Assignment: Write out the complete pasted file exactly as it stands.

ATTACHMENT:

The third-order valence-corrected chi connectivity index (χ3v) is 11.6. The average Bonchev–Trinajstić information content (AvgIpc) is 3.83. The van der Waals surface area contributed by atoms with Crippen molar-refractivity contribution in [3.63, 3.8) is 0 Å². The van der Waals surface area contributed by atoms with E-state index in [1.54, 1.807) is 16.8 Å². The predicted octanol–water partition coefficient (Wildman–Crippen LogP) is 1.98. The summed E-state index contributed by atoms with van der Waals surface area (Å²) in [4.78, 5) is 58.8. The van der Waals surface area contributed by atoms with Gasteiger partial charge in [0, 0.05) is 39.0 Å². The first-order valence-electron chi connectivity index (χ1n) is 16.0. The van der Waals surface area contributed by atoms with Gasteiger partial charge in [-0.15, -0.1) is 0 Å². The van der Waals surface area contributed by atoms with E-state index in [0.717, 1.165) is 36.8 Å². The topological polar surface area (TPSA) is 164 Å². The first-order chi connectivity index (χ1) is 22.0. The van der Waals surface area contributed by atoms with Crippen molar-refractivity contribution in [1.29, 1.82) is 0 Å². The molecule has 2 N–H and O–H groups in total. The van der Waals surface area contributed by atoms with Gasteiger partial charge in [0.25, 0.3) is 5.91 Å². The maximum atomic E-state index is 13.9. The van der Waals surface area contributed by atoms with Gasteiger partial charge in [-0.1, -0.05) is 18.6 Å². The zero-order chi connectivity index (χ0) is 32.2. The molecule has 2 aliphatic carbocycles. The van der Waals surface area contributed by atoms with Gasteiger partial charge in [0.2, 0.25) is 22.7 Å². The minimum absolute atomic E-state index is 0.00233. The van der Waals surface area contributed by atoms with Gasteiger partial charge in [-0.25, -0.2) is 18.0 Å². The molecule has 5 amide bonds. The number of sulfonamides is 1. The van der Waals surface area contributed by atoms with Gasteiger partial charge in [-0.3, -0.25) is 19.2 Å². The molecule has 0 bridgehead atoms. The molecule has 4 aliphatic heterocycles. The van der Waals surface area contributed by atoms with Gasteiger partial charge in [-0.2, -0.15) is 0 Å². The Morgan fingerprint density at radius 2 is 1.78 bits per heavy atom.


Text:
The third-order valence-corrected chi connectivity index (χ3v) is 11.6. The average Bonchev–Trinajstić information content (AvgIpc) is 3.83. The van der Waals surface area contributed by atoms with Crippen molar-refractivity contribution in [3.63, 3.8) is 0 Å². The van der Waals surface area contributed by atoms with E-state index in [1.54, 1.807) is 16.8 Å². The predicted octanol–water partition coefficient (Wildman–Crippen LogP) is 1.98. The summed E-state index contributed by atoms with van der Waals surface area (Å²) in [4.78, 5) is 58.8. The van der Waals surface area contributed by atoms with Gasteiger partial charge in [0, 0.05) is 39.0 Å². The first-order valence-electron chi connectivity index (χ1n) is 16.0. The van der Waals surface area contributed by atoms with Gasteiger partial charge in [-0.15, -0.1) is 0 Å². The van der Waals surface area contributed by atoms with E-state index in [0.717, 1.165) is 36.8 Å². The topological polar surface area (TPSA) is 164 Å². The first-order chi connectivity index (χ1) is 22.0. The van der Waals surface area contributed by atoms with Crippen molar-refractivity contribution in [1.29, 1.82) is 0 Å². The molecule has 2 N–H and O–H groups in total. The van der Waals surface area contributed by atoms with Gasteiger partial charge in [0.25, 0.3) is 5.91 Å². The maximum atomic E-state index is 13.9. The van der Waals surface area contributed by atoms with Gasteiger partial charge in [-0.1, -0.05) is 18.6 Å². The zero-order chi connectivity index (χ0) is 32.2. The molecule has 2 aliphatic carbocycles. The van der Waals surface area contributed by atoms with Gasteiger partial charge in [0.2, 0.25) is 22.7 Å². The minimum absolute atomic E-state index is 0.00233. The van der Waals surface area contributed by atoms with Gasteiger partial charge in [-0.25, -0.2) is 18.0 Å². The molecule has 5 amide bonds. The number of sulfonamides is 1. The van der Waals surface area contributed by atoms with Gasteiger partial charge in [-0.3, -0.25) is 19.2 Å². The molecule has 0 bridgehead atoms. The molecule has 4 aliphatic heterocycles. The van der Waals surface area contributed by atoms with Gasteiger partial charge in [-0.2, -0.15) is 0 Å². The Morgan fingerprint density at radius 2 is 1.78 bits per heavy atom.